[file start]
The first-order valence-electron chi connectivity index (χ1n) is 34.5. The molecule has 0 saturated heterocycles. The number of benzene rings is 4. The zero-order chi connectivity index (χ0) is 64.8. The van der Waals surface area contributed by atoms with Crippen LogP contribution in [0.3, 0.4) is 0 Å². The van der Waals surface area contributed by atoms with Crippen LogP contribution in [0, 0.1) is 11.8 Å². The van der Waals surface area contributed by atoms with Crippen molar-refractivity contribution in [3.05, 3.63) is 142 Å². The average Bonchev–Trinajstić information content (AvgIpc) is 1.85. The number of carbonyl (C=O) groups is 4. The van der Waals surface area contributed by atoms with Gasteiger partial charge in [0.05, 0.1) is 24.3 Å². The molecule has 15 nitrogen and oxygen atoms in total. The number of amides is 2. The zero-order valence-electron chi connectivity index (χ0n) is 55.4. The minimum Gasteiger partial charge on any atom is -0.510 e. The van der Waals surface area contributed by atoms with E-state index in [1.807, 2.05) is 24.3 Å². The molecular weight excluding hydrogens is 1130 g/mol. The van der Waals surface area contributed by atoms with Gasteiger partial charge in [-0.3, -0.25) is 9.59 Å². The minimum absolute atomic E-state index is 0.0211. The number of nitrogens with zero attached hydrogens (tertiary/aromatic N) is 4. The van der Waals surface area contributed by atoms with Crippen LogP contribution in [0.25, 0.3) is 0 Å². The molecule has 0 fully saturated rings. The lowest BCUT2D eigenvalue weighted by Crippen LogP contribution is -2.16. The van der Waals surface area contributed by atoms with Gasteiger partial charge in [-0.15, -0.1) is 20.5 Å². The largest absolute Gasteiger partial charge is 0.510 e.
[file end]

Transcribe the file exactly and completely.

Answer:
The first-order valence-electron chi connectivity index (χ1n) is 34.5. The molecule has 0 saturated heterocycles. The number of benzene rings is 4. The zero-order chi connectivity index (χ0) is 64.8. The van der Waals surface area contributed by atoms with Crippen LogP contribution in [0.3, 0.4) is 0 Å². The van der Waals surface area contributed by atoms with Crippen LogP contribution in [0, 0.1) is 11.8 Å². The van der Waals surface area contributed by atoms with Crippen molar-refractivity contribution in [3.05, 3.63) is 142 Å². The average Bonchev–Trinajstić information content (AvgIpc) is 1.85. The number of carbonyl (C=O) groups is 4. The van der Waals surface area contributed by atoms with Gasteiger partial charge in [0.05, 0.1) is 24.3 Å². The molecule has 15 nitrogen and oxygen atoms in total. The number of amides is 2. The zero-order valence-electron chi connectivity index (χ0n) is 55.4. The minimum Gasteiger partial charge on any atom is -0.510 e. The van der Waals surface area contributed by atoms with E-state index in [1.807, 2.05) is 24.3 Å². The molecular weight excluding hydrogens is 1130 g/mol. The van der Waals surface area contributed by atoms with Gasteiger partial charge in [-0.3, -0.25) is 9.59 Å². The minimum absolute atomic E-state index is 0.0211. The number of nitrogens with zero attached hydrogens (tertiary/aromatic N) is 4. The van der Waals surface area contributed by atoms with Crippen LogP contribution in [0.25, 0.3) is 0 Å². The molecule has 0 fully saturated rings. The lowest BCUT2D eigenvalue weighted by Crippen LogP contribution is -2.16. The van der Waals surface area contributed by atoms with Gasteiger partial charge in [-0.15, -0.1) is 20.5 Å². The largest absolute Gasteiger partial charge is 0.510 e.